AN INVESTIGATION OF THE STRUCTURE AND DYNAMICS OF AN INTENSE SURFACE FRONTAL ZONE

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  • 1 Massachusetts Institute of Technology
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Abstract

Intensive analysis of a pronounced surface frontal zone indicates that the associated horizontal temperature gradient, horizontal wind shear and horizontal divergence are most extreme near the ground and become much more diffuse above the lowest few thousand feet. In an endeavor to account for these structural characteristics, measurements are made of the frontogenetical and frontolytical effects in the fields of temperature and wind, following the motion of the air. In the vicinity of the frontal zone in the lowest levels, these effects are found to be one or two orders of magnitude larger than those generally observed in the free atmosphere. It is indicated that the frontal zone itself is composed of air initially in the warm sector which has been first effectively entrained into the zone through the operation of intense frontogenetical effects and is then subjected to intense frontolysis as it rises within the zone, thus accounting for the observed maximum intensity of the frontal characteristics near the ground. It appears, furthermore, that the motion of this type of frontal zone at the surface is controlled by the motion of the adjacent cold air.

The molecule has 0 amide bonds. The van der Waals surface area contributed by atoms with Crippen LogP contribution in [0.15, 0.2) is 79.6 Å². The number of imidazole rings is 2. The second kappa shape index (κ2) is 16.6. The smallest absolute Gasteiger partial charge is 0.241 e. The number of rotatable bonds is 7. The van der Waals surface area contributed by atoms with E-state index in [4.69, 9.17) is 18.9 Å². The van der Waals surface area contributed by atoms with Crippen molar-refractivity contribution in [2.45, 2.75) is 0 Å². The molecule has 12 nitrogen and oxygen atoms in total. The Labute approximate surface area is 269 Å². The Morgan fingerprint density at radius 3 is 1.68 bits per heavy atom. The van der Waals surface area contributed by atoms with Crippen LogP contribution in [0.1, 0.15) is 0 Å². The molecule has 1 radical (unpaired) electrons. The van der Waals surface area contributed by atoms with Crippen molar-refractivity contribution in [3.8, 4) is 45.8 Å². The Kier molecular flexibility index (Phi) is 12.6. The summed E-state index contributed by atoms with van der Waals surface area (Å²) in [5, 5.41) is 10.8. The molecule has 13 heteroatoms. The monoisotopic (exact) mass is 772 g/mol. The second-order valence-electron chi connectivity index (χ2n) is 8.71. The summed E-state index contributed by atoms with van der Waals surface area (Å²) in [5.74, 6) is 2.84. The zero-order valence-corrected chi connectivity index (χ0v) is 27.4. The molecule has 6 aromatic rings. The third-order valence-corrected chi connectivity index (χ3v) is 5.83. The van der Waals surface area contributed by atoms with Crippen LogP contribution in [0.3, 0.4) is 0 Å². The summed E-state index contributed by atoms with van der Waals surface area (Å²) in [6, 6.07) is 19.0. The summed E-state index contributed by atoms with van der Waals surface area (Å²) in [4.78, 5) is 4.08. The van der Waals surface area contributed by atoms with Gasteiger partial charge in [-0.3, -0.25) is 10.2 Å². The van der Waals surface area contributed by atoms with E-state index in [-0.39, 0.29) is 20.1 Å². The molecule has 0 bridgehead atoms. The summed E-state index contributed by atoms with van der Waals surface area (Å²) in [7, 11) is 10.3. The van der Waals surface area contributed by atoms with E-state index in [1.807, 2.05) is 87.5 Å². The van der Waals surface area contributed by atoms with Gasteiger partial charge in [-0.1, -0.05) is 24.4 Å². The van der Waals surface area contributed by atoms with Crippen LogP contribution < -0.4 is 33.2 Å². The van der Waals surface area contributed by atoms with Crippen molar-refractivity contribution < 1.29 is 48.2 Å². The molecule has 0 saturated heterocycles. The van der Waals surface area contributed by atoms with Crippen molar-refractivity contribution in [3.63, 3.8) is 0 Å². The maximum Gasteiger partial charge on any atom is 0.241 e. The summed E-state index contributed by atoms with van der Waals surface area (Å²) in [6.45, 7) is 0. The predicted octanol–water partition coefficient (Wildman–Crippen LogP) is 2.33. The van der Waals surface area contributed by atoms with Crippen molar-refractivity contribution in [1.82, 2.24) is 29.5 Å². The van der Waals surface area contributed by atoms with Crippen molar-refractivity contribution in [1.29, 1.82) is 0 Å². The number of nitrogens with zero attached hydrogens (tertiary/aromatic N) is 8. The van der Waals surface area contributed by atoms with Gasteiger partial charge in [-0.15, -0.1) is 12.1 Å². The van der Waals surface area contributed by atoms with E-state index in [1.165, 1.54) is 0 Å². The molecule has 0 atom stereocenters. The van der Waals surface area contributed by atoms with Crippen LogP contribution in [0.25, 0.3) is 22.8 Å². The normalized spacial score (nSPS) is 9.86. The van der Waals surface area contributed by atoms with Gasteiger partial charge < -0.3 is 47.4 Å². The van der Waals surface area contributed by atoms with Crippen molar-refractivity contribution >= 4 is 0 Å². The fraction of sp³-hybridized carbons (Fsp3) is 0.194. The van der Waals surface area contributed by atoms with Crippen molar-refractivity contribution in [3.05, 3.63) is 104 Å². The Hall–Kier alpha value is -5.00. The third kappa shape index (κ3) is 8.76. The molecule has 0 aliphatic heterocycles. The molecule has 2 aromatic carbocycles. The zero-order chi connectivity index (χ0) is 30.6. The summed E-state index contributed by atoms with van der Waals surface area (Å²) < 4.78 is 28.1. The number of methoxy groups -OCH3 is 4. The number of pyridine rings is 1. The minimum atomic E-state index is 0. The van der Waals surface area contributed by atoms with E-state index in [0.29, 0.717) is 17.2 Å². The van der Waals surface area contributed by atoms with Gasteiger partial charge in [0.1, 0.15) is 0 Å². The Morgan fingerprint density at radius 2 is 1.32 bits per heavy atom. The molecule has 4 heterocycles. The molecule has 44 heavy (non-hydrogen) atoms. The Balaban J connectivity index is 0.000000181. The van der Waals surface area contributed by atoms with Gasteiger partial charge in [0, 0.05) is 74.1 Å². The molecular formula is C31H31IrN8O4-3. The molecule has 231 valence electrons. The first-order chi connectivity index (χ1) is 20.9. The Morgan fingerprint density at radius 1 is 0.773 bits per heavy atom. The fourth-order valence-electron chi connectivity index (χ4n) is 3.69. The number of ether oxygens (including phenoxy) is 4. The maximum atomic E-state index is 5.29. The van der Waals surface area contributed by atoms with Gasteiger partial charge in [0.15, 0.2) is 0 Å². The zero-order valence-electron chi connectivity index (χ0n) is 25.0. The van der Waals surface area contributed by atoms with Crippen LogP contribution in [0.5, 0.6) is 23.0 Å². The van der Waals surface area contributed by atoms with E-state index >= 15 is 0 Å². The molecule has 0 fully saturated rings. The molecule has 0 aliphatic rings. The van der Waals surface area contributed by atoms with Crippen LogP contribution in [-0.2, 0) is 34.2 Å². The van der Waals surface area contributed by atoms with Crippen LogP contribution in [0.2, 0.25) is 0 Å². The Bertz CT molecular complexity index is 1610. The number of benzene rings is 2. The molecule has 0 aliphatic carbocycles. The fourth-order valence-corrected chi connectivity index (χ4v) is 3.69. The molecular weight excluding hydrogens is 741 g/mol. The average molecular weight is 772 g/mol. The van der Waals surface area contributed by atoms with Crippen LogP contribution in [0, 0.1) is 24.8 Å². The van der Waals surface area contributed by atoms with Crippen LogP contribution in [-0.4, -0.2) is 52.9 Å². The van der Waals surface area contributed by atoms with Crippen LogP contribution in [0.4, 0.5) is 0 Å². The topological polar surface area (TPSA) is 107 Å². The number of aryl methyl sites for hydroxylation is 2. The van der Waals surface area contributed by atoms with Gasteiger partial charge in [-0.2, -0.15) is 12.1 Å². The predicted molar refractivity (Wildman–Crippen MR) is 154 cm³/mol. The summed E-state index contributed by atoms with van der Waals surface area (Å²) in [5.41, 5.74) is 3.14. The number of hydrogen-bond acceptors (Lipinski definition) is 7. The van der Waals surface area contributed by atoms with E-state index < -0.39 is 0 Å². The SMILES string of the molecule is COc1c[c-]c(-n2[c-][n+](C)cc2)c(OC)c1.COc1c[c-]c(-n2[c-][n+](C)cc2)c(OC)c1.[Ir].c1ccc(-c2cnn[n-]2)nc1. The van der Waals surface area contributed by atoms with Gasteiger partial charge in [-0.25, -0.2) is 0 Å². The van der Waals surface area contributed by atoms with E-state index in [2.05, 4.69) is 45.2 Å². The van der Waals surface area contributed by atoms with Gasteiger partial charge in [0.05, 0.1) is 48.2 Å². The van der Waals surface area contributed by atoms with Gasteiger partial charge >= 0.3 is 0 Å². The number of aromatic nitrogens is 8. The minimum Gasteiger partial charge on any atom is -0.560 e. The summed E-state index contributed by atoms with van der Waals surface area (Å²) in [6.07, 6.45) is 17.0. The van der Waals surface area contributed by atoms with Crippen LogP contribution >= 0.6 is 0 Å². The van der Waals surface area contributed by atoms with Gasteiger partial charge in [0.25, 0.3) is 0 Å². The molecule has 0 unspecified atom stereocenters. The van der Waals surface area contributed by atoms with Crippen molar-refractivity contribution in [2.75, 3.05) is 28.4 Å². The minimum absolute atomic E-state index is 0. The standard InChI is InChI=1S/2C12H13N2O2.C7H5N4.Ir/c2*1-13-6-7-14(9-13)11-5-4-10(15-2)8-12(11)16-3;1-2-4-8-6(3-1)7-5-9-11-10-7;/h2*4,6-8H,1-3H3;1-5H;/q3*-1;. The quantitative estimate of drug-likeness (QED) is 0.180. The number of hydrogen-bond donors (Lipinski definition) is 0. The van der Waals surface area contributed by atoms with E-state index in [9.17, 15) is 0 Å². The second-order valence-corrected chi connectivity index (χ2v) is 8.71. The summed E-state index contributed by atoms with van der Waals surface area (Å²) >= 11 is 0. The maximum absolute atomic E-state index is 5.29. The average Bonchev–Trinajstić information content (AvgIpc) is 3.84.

Abstract

Intensive analysis of a pronounced surface frontal zone indicates that the associated horizontal temperature gradient, horizontal wind shear and horizontal divergence are most extreme near the ground and become much more diffuse above the lowest few thousand feet. In an endeavor to account for these structural characteristics, measurements are made of the frontogenetical and frontolytical effects in the fields of temperature and wind, following the motion of the air. In the vicinity of the frontal zone in the lowest levels, these effects are found to be one or two orders of magnitude larger than those generally observed in the free atmosphere. It is indicated that the frontal zone itself is composed of air initially in the warm sector which has been first effectively entrained into the zone through the operation of intense frontogenetical effects and is then subjected to intense frontolysis as it rises within the zone, thus accounting for the observed maximum intensity of the frontal characteristics near the ground. It appears, furthermore, that the motion of this type of frontal zone at the surface is controlled by the motion of the adjacent cold air.

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